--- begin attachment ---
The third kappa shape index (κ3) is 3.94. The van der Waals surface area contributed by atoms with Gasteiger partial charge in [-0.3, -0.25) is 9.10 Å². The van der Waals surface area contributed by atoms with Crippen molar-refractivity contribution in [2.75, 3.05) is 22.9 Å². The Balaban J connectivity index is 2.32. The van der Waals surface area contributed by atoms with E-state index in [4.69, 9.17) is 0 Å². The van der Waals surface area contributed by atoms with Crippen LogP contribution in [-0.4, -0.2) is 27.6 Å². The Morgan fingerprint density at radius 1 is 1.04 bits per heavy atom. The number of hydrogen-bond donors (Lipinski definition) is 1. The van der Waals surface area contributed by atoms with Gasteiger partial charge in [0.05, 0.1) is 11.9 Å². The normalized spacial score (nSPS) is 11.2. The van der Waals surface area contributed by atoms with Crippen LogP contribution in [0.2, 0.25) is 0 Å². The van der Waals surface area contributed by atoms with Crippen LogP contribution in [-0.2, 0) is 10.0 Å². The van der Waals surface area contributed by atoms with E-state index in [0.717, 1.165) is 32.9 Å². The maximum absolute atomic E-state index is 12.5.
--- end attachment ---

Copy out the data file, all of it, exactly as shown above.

The third kappa shape index (κ3) is 3.94. The van der Waals surface area contributed by atoms with Gasteiger partial charge in [-0.3, -0.25) is 9.10 Å². The van der Waals surface area contributed by atoms with Crippen molar-refractivity contribution in [2.75, 3.05) is 22.9 Å². The Balaban J connectivity index is 2.32. The van der Waals surface area contributed by atoms with E-state index in [4.69, 9.17) is 0 Å². The van der Waals surface area contributed by atoms with Crippen LogP contribution in [-0.4, -0.2) is 27.6 Å². The Morgan fingerprint density at radius 1 is 1.04 bits per heavy atom. The number of hydrogen-bond donors (Lipinski definition) is 1. The van der Waals surface area contributed by atoms with Gasteiger partial charge in [0.05, 0.1) is 11.9 Å². The normalized spacial score (nSPS) is 11.2. The van der Waals surface area contributed by atoms with Crippen LogP contribution in [0.2, 0.25) is 0 Å². The van der Waals surface area contributed by atoms with Crippen LogP contribution in [-0.2, 0) is 10.0 Å². The van der Waals surface area contributed by atoms with E-state index in [0.717, 1.165) is 32.9 Å². The maximum absolute atomic E-state index is 12.5.